This disc is remarkable in more than one way. First of all,
Sebastian Bodinus is anything but a household name. Nevertheless
this 'minor master' appears to have written first-rate
music, as this recording proves. Secondly, the 'divertissements'
presented here have nothing to do with the 'divertimenti'
of the classical period. They are quartets: pieces consisting
of three equal upper parts and basso continuo, and combining
elements of the sonata da chiese, the concerto and the
suite. The quartet was very rare in the time Bodinus composed
his: the 1720s and 1730s. According to Johann Joachim Quantz "the
use of it never became very common; as a consequence, it
also cannot have been so familiar to everybody". The
best-known composer of quartets was Georg Philipp Telemann,
whose 'Quadri', published in 1730, were perhaps models
for the quartets of Bodinus, which belong to a six-part
collection of trios and quartets, which he started to write
Very little is known about Bodinus. He was born in 1700 in Saxe-Gotha;
the exact place and date of his birth are unknown. He was
educated as violinist, and in 1718 he entered the service
of Margrave Carl III Wilhelm of Baden-Durlach. At his court
in Karlsruhe the margrave also engaged Johann Melchior
Molter, who became music director in 1722. At several stages
of his life Bodinus worked elsewhere, but he always returned
to Karlsruhe, where he was appointed concertmaster in 1728.
In 1759 he died in a madhouse in Pforzheim.
It is not surprising that Bodinus, being a violinist, composed
and published several collections of solo sonatas for his
the booklet Quantz is quoted as writing: "Nowadays
composing a solo is no longer regarded as involving any
special skill. Almost everyone occupies himself with it." Bodinus
may have been aware of this, and set out to compose trios
and quartets. The fifth and sixth parts of his collection
of 'Divertissements' consist of three quartets each, with
three different scorings. Not only is the writing of three
upper parts uncommon, but also the choice of instruments.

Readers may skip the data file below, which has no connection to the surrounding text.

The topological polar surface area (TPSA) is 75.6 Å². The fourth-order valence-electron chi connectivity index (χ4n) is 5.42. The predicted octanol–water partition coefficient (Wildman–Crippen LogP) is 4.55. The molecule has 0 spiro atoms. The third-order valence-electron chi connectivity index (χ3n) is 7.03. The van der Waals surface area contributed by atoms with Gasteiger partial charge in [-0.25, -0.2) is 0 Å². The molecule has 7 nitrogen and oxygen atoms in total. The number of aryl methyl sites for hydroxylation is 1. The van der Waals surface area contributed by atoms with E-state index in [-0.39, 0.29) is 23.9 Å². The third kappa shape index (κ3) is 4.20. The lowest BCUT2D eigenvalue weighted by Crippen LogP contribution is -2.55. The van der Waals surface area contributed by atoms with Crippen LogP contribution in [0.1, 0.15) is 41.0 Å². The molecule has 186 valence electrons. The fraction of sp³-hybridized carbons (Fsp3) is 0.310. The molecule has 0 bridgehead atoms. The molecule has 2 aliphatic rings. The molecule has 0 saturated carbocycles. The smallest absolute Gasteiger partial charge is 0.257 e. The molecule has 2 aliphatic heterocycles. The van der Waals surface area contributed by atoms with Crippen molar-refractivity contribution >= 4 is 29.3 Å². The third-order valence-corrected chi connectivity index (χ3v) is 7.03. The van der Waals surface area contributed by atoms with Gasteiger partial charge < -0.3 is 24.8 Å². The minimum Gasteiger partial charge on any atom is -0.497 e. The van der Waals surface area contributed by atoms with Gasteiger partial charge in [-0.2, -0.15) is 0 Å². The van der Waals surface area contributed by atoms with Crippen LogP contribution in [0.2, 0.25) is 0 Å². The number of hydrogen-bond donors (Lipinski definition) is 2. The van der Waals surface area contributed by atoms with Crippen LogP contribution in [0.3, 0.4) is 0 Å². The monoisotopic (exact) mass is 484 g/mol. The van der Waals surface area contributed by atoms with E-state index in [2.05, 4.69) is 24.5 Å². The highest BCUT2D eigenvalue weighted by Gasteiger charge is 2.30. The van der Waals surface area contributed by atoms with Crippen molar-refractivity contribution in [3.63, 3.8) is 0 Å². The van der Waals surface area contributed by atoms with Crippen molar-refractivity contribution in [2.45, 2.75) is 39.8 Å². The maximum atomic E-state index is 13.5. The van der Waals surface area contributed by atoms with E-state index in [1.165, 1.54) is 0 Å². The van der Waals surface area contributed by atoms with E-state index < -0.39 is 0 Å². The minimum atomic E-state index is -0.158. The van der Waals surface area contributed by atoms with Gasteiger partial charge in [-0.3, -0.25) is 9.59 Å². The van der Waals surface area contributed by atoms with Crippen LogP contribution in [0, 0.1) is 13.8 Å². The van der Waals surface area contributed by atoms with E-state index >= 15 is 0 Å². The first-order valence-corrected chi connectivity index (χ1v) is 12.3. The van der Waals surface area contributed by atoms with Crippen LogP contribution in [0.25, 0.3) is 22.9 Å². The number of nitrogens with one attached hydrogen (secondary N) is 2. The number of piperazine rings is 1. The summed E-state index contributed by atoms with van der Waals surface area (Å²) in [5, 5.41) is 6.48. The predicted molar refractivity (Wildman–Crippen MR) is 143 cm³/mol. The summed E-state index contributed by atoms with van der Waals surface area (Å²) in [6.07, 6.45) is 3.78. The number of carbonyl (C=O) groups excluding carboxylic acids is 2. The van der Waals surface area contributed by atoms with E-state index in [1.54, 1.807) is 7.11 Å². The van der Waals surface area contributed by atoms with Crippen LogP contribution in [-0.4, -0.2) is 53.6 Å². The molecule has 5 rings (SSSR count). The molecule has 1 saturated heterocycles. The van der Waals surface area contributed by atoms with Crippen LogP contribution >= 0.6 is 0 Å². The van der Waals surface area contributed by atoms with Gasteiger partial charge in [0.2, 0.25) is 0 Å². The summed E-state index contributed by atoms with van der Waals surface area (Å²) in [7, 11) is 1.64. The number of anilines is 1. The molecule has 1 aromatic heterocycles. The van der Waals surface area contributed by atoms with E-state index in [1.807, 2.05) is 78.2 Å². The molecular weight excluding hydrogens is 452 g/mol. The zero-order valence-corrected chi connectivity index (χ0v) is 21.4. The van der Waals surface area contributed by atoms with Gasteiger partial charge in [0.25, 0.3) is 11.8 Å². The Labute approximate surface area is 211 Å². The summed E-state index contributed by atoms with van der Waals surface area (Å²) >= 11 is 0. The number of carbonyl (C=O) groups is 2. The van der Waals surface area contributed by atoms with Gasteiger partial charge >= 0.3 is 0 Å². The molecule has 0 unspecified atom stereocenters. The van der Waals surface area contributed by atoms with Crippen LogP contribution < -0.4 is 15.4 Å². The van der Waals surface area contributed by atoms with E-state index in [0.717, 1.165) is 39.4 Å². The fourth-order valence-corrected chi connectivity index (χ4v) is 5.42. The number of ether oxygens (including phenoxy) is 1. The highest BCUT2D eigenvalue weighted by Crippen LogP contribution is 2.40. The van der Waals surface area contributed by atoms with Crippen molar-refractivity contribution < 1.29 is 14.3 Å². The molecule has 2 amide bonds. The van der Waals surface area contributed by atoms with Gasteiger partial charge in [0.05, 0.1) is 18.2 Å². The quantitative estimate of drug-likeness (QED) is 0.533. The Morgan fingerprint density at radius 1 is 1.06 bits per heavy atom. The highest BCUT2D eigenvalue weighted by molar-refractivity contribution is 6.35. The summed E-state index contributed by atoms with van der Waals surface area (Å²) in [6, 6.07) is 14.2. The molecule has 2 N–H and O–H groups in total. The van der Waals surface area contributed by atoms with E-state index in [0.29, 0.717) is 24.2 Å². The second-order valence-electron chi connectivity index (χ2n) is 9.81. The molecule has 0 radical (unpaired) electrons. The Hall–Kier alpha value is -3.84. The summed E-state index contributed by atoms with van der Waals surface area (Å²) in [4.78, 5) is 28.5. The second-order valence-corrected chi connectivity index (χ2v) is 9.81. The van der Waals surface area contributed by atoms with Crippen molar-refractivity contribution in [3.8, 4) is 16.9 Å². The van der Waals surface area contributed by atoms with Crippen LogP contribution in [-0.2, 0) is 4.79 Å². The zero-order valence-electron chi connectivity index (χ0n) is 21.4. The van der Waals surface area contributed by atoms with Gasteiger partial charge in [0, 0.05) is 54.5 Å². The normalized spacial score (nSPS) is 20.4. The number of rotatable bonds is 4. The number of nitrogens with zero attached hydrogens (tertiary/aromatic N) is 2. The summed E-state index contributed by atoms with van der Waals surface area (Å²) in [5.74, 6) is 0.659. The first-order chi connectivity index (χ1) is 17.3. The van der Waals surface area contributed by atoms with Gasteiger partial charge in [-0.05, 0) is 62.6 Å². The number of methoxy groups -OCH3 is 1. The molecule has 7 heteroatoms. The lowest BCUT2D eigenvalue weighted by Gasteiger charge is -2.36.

In particular the horn was seldom used in chamber music,
and the viola mostly appeared in pieces for strings alone.
Although the instruments are treated equally, the violin
often plays a concertizing role, reflecting the profession
of the composer.
There is much variety in the way Bodinus has composed these six quartets.
The horn part in the Sonata III in D is much more elaborate
than in the Sonata I, where it also keeps silent in the
slow movement. The two quartets with two flute parts are
also very different. In the Sonata II in A the violin has
a virtuosic solo part, whereas the two transverse flutes,
mostly playing parallel to each other, act like the tutti
in a solo concerto. In the Sonata I in D, on the other
hand, the two flutes are treated independently. This is
underlined here by playing one of the flute parts on the
recorder - a questionable decision. The two quartets with
viola are reminiscent of the quartets by Telemann, in particular
the Sonata III in e minor. The slow movements of both quartets
are very expressive: in the e minor quartet the flute and
violin are involved in a dialogue, whereas the viola is
acting like a basso continuo. In the slow movement of the
Sonata II in G the flute takes the lead, supported by violin
and viola. The booklet says that both slow movements are
'senza basso' (without a basso continuo part), but then
why do I hear a guitar in the adagio of the Sonata III?
All three quartets are in three movements, but the two
Sonatas with horn open with a binary movement, consisting
of a slow and a fast section.
I have enjoyed this disc immensely. This is simply excellent
music, and it is a complete mystery to me why these pieces
never been recorded before. I strongly recommend this recording,
not only because of the music, but also because of the
playing of the Camerata Köln. The ensemble delivers very
lively and sensitive interpretations, which show a deep
understanding of the character of German instrumental music
of the 18th century. From a technical point of view all
instruments are well recorded. It is only in the first
movement of the Sonata II in e minor that the viola is
not clearly audible.
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